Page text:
Jurgen Klopp's Liverpool finally won a piece of silverware this season, securing the Champions League with a comfortable 2-0 final victory over Tottenham Hotspur. After several runners-up finishes – in the Premier League, the Europa League, the League Cup and, of course, last season's Champions League – the win over Spurs seemed like a culmination of sorts.
However, for many fans and pundits, it feels more like the beginning of an era…
With one of the most effective pressing systems in world football, a squad of players with plenty of potential left to fulfil, a hungry fan-base and an outstanding manager, Liverpool are well and truly on the rise.
Next term, their aim will be to improve further, challenging once again for major honours domestically and on the continent.
Here, we at Tribal Football analyse what they must do in the summer transfer window in order to build on their Champions League success, focusing on three players to strengthen three key areas of the squad.
WHAT DO LIVERPOOL NEED?
To gauge which positions Liverpool need to target this summer, who better to ask than respected correspondent Sam McGuire, who has written about the club for several major websites over the last few years. He told us that the team is in need of another centre-back, left winger, and a Roberto Firmino alternative.
With that in mind, we got to work identifying potential recruits that could fill these roles. Our method was based around the following three categories.
- Does the player fit the club's transfer policy?
- Does the data suggest they are equal to, or better than, the existing starters in their position?
- Do they pass the eye test?
Liverpool's transfer policy during the Klopp era has been based around signing players in a very specific age bracket. Of the 16 individuals added in this period, 12 were aged between 23 and 26 at the time of their arrival. Of the other four, two were 19 (Dominic Solanke and Marko Grujic), one was 30 (Ragnar Klavan), and one was 39 (back-up goalkeeper Alex Manninger) – it's safe to say that these four are outliers.
Furthermore, the reigning European champions don't spend the sums of money thrown around by the continent's super-elite (Paris Saint-Germain, Barcelona, etc.) in that their most expensive signing in this era so far was that of Virgil van Dijk, who joined for around £75 million. Players that aren't in the aforementioned age bracket, or who would cost more than the above fee, will not be considered as they are outside of the Liverpool model.
To assess the potential recruits statistically, we looked at their data in basic position-specific metrics (i.e. tackles for a centre-back; dribbles for a left winger). If their numbers were around the same as the existing starters in the three positions that need strengthening (Van Dijk and Joel Matip; Sadio Mane; and Firmino) they were considered. All data used in this article was provided by WhoScored.com and the statistics are per 90 minutes unless otherwise stated.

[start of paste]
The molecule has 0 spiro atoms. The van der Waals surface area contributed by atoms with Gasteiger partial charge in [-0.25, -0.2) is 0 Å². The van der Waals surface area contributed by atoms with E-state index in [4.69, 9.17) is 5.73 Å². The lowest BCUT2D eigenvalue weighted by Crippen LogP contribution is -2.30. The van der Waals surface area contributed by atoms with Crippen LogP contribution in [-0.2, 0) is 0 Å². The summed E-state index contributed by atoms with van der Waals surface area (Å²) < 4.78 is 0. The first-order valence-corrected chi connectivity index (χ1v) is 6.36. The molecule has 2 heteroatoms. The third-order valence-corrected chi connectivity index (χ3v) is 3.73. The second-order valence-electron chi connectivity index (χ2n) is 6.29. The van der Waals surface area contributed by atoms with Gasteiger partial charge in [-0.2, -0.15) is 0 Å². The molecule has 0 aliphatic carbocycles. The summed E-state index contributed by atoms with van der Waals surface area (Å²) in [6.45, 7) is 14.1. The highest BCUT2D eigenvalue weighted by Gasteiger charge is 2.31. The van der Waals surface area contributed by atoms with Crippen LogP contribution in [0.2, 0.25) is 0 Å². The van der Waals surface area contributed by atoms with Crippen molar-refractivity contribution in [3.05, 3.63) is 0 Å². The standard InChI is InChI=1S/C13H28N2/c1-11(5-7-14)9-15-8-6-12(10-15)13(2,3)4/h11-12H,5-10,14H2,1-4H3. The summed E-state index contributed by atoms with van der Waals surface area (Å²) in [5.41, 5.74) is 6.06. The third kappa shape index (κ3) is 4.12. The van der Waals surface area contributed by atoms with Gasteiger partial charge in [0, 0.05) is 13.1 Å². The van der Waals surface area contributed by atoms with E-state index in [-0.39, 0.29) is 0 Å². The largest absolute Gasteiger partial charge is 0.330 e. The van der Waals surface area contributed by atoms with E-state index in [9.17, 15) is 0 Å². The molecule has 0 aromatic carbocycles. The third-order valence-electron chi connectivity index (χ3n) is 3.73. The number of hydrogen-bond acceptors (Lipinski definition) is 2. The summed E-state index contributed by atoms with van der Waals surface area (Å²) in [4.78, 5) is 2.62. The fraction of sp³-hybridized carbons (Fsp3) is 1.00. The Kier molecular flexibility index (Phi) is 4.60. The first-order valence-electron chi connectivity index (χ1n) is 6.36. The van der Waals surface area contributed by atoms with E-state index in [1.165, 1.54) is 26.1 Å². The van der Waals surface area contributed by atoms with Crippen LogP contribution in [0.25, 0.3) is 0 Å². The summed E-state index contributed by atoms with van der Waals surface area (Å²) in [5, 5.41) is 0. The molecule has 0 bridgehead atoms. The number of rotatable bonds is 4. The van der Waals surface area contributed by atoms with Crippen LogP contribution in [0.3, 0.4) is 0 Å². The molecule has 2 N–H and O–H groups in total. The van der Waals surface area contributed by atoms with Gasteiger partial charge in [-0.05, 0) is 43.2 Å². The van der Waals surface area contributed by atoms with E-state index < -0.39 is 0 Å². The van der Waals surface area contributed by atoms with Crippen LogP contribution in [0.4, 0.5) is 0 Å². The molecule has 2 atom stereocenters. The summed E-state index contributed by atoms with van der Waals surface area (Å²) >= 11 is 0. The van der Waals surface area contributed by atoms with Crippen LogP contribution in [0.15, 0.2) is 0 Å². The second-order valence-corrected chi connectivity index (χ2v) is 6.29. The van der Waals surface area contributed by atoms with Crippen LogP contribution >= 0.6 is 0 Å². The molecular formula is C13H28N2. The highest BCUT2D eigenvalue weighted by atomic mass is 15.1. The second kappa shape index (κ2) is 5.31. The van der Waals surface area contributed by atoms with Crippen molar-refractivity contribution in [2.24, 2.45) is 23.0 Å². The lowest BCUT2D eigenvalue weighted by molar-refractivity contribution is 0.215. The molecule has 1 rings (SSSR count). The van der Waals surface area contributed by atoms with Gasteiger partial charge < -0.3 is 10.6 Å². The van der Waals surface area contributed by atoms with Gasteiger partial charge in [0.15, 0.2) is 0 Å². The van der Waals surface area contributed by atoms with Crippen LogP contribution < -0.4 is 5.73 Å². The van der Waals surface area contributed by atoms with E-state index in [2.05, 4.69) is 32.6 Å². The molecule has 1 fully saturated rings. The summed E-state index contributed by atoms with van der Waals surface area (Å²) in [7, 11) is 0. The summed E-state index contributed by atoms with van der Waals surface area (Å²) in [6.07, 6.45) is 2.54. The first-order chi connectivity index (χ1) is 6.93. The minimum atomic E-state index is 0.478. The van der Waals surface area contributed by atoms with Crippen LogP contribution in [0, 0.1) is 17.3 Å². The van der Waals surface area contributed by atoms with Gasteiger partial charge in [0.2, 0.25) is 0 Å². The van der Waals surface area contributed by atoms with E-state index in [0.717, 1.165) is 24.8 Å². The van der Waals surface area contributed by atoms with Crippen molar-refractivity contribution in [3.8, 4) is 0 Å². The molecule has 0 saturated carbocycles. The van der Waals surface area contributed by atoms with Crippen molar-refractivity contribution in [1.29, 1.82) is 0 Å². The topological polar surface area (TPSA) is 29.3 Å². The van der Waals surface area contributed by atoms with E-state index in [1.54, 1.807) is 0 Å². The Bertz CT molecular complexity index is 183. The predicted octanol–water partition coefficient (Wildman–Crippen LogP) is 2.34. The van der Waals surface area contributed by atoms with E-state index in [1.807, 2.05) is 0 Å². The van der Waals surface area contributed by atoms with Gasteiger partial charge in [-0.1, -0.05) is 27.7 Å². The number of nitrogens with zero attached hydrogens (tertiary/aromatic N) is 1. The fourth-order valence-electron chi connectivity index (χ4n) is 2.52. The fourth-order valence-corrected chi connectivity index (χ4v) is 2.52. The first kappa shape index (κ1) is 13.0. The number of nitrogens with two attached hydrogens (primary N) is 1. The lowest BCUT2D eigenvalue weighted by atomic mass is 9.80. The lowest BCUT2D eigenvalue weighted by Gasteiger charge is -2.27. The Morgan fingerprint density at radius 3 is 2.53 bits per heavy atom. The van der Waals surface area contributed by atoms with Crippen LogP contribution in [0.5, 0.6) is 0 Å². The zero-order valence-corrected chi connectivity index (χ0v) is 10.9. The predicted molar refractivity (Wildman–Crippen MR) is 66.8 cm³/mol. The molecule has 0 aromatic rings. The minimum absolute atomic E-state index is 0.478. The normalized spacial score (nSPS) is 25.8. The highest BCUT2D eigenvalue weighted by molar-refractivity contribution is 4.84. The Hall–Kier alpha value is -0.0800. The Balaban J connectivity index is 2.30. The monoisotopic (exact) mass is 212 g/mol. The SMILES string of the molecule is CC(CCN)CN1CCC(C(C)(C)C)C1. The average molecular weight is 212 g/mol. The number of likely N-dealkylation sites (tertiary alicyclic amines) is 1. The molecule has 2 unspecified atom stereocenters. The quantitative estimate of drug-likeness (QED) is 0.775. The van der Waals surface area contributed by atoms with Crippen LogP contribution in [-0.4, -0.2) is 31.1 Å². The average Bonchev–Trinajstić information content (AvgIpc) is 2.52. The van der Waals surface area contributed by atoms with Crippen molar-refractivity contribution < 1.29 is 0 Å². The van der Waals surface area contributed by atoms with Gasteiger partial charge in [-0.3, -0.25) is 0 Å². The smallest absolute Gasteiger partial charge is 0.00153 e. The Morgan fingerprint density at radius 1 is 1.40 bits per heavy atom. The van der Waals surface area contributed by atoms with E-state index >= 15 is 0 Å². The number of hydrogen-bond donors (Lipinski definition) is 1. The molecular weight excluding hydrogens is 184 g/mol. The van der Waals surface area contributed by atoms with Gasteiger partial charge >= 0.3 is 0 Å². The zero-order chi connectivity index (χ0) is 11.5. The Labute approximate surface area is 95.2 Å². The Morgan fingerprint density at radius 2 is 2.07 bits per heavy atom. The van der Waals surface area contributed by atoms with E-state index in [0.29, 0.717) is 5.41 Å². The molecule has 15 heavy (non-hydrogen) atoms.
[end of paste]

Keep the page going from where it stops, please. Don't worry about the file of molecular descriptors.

Finally, if a player had ticked the previous two boxes, we took a look at them to assess whether the numbers really added up and to get a better idea of how – if at all – they could fit in at Liverpool.
Below are the three players that made the cut.
CENTRE-BACK: GUILLERMO MARIPAN (ALAVES)
While Matip has enjoyed a solid season, Liverpool could do with bringing in competition for the central defensive berth next to Van Dijk. Maripan could be the answer here.
A Chilean international with 13 caps for his country, the 25-year-old shone for Alaves in La Liga this season. Only four centre-backs in Spain's top flight completed more tackles than he, while only 13 players made more interceptions. What stood out, however, was the fact he won 71.7 per cent of his aerial duels – that's almost a full one per cent more than Matip.
On top of all that, his 75.3 per cent pass accuracy was impressive in a team that had the second-lowest pass completion rate in the league, and was far higher than that of his central defensive partner Victor Laguardia.
Maripan is the right age profile for a Liverpool signing, and his stats look good. He also, crucially, passes the eye test.
Standing tall at 6ft 4in, it's easy to see why he wins so many of his aerial duels – he's strong, assertive 1v1 and a commanding presence in the air. He also times his tackles well, and seems to possess enough pace to defend the space behind him, something which would prove vital were he to move to a more aggressive pressing side such as Liverpool.
Maripan is an excellent penalty box defender, and he reads situations well. His understanding of situations was seen in a clash with Barcelona where, one-on-one with Lionel Messi, he forced the great Argentine onto his weaker right foot consistently to reduce his scoring threat.